Just like great landscape photography, shooting a city comes down to more than simply being there. You have to be in the right place, at the right time. That’s certainly what makes Ron Timehin’s New York project come alive. A mix of iconic and unseen views, from dawn to dusk, it was shot across five days for a local hotel company, and drew upon both his experience in landscape and travel shooting, and his previous location work for brands in London.
“Hotel Indigo saw my Instagram,” says Ron, “and it fitted what they wanted – a campaign to drive interest and get people visiting their hotel in lower Manhattan, interweaving the hotel into the story of the city.”
So, how do you go about finding great locations, especially in a city you don’t live in?
“You can’t completely avoid the touristy places,” Ron explains, “but I try to stay away from them and look for stuff that’s a bit more hidden. I just applied the same techniques as I did in London – a mix of searching for photography online, but also looking for places like rooftop bars. Whatever city it is, they always have great views, and one of the shots here is from Indigo’s own bar.”
It also helps to have some inside intel, of course; “Through Instagram,” he explains, “I also have connections in New York, and as a network, we swap good locations between us. I show them mine, and they show me theirs!”
With only a week to shoot, Ron had to put some serious hours in. “I prefer to work like that though,” he laughs, “getting in the zone and going all at it, because when it’s spaced out over a longer period you can lose motivation and focus. The only downside was, just like landscapes, you’re very reliant on the weather. So, I was out most of the time, shooting at sunrise and sunset. Like scenics, I tend to avoid the middle of the day because the light is less interesting. But by being out a lot, I got a good mix of conditions, including fog, which is always welcome. I’m a big advocate of ‘bad weather makes good photos’.”
Shooting with Sony gear since he picked up the original a7R, Ron immediately found his new mirrorless kit was better for traveling then big, heavy DSLRs. Now shooting with the a7R III, “the detail is fantastic,” he says, “and to make sure I’m getting all of the sharpness the sensor allows, I like to focus manually. For that, I love the focus peaking in the viewfinder; I’ve mine set to yellow as I’ve found it stands out well in urban scenes.”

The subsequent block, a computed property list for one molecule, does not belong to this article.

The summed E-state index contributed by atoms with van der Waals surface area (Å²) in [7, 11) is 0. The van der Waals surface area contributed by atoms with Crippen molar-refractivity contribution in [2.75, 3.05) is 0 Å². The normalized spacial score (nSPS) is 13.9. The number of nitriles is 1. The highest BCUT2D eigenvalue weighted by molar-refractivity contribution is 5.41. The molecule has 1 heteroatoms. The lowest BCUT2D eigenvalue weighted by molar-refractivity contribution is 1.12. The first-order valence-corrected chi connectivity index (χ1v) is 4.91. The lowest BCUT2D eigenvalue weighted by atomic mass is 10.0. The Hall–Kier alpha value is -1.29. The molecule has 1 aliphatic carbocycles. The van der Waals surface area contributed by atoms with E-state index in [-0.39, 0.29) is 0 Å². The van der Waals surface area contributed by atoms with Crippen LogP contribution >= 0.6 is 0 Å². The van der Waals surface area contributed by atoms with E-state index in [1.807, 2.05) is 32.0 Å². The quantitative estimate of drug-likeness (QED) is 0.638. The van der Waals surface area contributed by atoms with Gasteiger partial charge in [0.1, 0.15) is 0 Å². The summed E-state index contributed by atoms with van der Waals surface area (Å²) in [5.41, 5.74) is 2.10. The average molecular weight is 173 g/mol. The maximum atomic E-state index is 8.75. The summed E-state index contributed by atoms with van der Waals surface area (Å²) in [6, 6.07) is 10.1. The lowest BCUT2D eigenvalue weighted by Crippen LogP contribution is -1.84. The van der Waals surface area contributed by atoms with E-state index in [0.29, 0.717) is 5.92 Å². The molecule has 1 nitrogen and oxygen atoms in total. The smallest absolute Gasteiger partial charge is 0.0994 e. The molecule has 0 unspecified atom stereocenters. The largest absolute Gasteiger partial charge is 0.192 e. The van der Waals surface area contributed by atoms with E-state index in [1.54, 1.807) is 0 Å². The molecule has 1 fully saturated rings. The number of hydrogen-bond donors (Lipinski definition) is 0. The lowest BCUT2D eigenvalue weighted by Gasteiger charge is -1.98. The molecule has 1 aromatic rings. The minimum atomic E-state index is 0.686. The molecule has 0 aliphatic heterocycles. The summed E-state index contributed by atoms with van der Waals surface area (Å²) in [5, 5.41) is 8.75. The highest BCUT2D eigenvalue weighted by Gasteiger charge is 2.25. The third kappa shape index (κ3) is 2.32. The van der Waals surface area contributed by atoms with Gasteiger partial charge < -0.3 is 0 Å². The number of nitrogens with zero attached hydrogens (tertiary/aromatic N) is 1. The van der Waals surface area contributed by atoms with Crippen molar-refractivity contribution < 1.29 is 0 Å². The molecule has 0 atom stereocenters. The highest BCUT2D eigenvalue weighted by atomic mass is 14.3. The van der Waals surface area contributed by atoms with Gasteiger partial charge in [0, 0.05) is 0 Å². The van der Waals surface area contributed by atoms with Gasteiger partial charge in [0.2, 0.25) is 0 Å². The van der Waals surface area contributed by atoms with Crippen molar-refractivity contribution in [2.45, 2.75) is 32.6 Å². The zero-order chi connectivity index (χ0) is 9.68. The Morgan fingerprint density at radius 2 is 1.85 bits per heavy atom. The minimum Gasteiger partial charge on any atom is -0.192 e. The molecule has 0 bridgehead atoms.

I didn’t realise how much using an EVF and a high-quality tilting LCD would affect my work,” he continues, “but there are so many features of them I couldn’t do without now.” He explains: “In a lot of my shots I like to focus on symmetry, so using the preview grids helps me do that, both in the viewfinder and using the screen flipped out. But the big thing for me is shooting with an exposure preview. It saves so much time, and that’s vital because in busy places and street situations you may miss the moment otherwise.
Ron also likes to work more often handheld than with a tripod, though he says he never had a problem using one in New York – unlike in London. “One of the shots here is a moving train in the subway, which I couldn’t have got so easily in London as tripods are banned on the Tube. Because I’m on my feet so much, though, I try to work without the extra weight of a tripod most of the time, so the a7R III’s In-Body Image Stabilisation is vital for me.”
The wide choice of Alpha lenses is also vital in Ron’s city projects.
I have the 12-24mm, but mainly for when I’m right on top of the architecture, or for interiors,” he explains, “because, in the clutter of the city, longer lenses like the 50mm or 70-200mm can really help simplify the environment, making the composition cleaner. For reasons of weight, I don’t often take the 70-200mm with me when scouting around, but work out where it can help me and return.
His favourite lens? “The 35mm,” he enthuses; continuing, “it’s just so versatile, and its view is so human – it’s a real storytelling lens for the urban landscape and along with the a7R III it made the project come alive.”
"Photography provides the ability to process, appreciate and interpret the world around me"